I gave up full time flying a couple years ago. Now I find myself making in the high five figures and possibly six by next year, but even then I sometimes wonder what I'm doing here feeling that I'd rather be flying.

Only difference is that I have the hours and I'm current. Since the market is good, I decided to check things out. I'll see what the offers will be and go from there. I won't leave for anything but if the right conditions are there, I will seriously consider returning to flight.

Guess we have to do what really makes us happy after all.
---------- ADS -----------
  
Zatopec
_______

He who has his ear to the ground has his ass exposed

Smitty
Rank 4
Rank 4
Posts: 215
Joined: Fri Jul 23, 2004 6:20 am

Post by Smitty »

One fella I taught had a similar story.

He had left instructing in the early 90's to become a high school teacher. He was actually the instructor of my instructor. But he always felt a little piece was missing in his life.

After a few years of teaching, he did some soul searching and he and his wife (after all it wasn't his decision alone with a wife and a few young kids) had decided he should follow his flying passion. He was in his mid 30's

He renewed his instrument rating and found a corporate job followed quickly by a tier 3 job. He is a good guy, a good pilot and one of the happiest guys I've met.

I also have a friend who left a secure and financially rewarding job in trading currencies to follow his dream of flying. He was also in his early thirties and he is much happier now than ever. He now flies for one of the two big carriers in this country (you have a 50/50 chance of guessing which one).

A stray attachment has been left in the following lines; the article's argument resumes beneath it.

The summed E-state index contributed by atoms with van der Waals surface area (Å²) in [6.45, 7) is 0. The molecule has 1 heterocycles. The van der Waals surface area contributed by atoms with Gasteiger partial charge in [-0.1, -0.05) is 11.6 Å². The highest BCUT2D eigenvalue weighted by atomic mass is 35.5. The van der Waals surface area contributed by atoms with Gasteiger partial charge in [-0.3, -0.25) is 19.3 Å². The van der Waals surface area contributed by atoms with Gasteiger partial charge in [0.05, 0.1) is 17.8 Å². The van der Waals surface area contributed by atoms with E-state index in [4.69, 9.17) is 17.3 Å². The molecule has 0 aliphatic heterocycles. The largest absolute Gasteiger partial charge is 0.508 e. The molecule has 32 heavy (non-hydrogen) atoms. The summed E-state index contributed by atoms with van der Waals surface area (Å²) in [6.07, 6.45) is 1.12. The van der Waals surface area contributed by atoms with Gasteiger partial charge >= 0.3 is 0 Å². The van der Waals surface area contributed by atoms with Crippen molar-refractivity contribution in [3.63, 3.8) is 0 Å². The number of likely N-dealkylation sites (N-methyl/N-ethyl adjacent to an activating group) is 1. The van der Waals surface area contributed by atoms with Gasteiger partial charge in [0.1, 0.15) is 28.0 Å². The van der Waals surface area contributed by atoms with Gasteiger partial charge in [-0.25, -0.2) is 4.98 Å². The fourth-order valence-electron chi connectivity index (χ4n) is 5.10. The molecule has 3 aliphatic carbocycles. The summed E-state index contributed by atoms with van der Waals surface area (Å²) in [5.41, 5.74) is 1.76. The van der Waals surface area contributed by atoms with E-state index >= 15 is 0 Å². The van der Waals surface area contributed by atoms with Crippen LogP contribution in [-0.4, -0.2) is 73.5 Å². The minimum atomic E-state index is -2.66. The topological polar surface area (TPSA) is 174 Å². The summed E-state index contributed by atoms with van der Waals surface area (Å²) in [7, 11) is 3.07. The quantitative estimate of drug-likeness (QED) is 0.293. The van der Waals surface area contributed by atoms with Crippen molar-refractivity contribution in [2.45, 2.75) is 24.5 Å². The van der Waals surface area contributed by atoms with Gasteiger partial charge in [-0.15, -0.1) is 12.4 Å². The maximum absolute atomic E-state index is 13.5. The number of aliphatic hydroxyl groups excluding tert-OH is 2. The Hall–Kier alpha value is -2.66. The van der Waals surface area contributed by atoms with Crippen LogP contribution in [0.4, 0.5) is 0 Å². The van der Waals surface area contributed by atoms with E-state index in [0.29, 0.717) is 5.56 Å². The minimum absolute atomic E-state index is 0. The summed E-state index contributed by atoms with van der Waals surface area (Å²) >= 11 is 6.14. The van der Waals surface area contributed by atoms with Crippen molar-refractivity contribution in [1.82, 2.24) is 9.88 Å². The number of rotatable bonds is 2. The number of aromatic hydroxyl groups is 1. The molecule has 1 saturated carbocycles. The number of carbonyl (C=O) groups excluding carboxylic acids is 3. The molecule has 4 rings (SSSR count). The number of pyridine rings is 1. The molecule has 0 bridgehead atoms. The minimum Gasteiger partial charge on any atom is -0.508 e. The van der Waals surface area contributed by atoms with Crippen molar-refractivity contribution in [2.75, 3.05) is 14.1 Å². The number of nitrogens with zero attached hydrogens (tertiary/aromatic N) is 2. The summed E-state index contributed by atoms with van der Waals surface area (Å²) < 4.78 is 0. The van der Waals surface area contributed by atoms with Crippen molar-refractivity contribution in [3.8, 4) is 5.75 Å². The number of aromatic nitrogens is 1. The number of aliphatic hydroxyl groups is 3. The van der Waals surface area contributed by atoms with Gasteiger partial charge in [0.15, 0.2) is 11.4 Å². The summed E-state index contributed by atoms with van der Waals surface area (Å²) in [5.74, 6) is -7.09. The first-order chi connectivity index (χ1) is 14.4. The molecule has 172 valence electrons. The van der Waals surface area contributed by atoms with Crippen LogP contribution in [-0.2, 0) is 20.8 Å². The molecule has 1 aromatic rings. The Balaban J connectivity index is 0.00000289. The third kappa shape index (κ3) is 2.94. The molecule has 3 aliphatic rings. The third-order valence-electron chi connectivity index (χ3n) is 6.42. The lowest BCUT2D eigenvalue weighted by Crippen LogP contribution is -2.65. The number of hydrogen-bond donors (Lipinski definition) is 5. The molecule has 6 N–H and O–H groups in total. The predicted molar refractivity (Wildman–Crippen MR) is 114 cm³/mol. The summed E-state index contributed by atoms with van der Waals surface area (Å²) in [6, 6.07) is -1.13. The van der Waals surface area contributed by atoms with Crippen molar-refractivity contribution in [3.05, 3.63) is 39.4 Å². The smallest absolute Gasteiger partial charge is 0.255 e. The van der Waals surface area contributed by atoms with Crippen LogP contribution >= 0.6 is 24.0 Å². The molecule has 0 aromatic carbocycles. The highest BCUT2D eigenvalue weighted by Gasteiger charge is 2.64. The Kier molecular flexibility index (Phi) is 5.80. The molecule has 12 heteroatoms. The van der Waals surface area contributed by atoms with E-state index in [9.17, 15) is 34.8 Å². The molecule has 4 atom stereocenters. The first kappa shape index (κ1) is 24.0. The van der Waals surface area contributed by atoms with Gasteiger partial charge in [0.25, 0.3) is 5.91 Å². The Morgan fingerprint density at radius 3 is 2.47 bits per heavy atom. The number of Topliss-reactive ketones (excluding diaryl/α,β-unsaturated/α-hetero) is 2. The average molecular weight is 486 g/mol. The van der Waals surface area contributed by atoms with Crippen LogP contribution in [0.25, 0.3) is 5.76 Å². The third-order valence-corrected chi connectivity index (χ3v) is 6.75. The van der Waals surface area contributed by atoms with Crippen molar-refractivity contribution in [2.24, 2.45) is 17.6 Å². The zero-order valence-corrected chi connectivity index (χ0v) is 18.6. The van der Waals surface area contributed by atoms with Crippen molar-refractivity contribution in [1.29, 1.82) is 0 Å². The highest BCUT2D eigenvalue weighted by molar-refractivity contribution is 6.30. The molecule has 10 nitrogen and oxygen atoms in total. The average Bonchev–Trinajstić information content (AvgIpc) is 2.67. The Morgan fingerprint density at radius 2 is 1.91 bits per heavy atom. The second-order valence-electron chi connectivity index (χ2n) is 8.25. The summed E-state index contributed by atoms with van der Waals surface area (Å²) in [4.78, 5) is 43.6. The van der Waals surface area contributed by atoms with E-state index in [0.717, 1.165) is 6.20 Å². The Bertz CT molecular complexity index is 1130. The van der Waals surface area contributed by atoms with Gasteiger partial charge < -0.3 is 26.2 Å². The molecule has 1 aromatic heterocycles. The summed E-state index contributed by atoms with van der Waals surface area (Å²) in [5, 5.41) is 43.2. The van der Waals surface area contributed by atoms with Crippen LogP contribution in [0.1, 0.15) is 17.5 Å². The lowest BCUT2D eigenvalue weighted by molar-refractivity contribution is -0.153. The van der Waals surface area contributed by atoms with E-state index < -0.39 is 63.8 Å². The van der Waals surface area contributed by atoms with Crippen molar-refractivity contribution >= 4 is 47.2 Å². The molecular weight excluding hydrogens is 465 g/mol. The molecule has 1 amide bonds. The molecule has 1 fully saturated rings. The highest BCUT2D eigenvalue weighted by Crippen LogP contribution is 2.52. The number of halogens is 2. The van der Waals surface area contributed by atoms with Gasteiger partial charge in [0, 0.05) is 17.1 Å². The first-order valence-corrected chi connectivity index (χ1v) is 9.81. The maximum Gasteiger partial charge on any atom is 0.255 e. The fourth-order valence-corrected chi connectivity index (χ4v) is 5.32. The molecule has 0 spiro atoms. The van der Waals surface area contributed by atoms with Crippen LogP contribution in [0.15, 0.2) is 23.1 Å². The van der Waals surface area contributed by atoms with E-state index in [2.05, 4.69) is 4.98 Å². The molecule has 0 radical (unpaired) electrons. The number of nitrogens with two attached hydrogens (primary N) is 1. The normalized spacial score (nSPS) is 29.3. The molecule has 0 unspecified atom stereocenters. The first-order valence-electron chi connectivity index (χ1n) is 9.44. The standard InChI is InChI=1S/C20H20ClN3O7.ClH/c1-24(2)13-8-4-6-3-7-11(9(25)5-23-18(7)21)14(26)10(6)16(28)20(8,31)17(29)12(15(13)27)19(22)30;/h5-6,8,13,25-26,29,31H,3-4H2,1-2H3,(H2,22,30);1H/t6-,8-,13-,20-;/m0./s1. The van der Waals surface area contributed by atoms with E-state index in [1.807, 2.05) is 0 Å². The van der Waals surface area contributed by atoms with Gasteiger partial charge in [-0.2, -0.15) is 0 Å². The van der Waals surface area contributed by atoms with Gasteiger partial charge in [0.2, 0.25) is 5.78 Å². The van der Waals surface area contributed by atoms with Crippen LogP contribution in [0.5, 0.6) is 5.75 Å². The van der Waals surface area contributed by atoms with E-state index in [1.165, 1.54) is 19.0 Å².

Follow your passion. If the risk is too much, then you will never be happy in this job. But if you have a die hard love of flying, then you will never be happy doing anything else. You are never too old to do something you enjoy. The choice, ultimately, is up to you.

Just my humble opinion.
---------- ADS -----------
  
Last edited by Smitty on Mon Dec 25, 2006 11:51 pm, edited 1 time in total.

Red Line
Rank 4
Rank 4
Posts: 203
Joined: Sun Sep 12, 2004 11:08 am
Location: Here, for now.

Post by Red Line »

Always hang on to your dreams; they're what make life worth living!

I know of a guy that was a firefighter, but started flight training in his late thirties I believe. He was good friends with the owners of a charter company and started flying part-time as a co-joe on a ho. He was a real stand-up kinda guy and soon became captain. This ho didn't fly much, so it was rarely a conflict with work. A few years later, he got his pension from firefighting and became a full-time part-time charter pilot. So it can happen.

Why did I choose to become a pilot? Simply because I knew I'd feel disatisfied or lacking some sense of well-being at any other job. I truely felt I'd always regret not at least trying to be a pilot.

Talk it over with your better half and see if there's a way to make it work financially.

My two pennies.

Red
---------- ADS -----------
  

...
Rank 11
Rank 11
Posts: 4581
Joined: Sun Feb 15, 2004 7:18 pm

Post by ... »

...As long as we continue to treat this profession in an unprofessional manner...we will never receive the level of pay associated with the large responsibilty of transporting people by air.

Once the hiring slows down OR stops...people will again be offering to pay for their PPC's...brutal but its a fact and there is nothing one can do except make it illegal to do.

However I still have faith in people as I still believe in the mentor program. However...I will only be mentoring people that want to get out of the industry and making some real money and have the Xmas holidays off!!!! :wink: :lol:
---------- ADS -----------
  

snaproll20
Rank 7
Rank 7
Posts: 636
Joined: Tue Jun 01, 2004 7:50 pm

Post by snaproll20 »

It is a tough decision whether to follow your dreams, or stay secure and keep your family.

Even an exceptional woman finds it difficult to follow the meanderings of a professional pilot.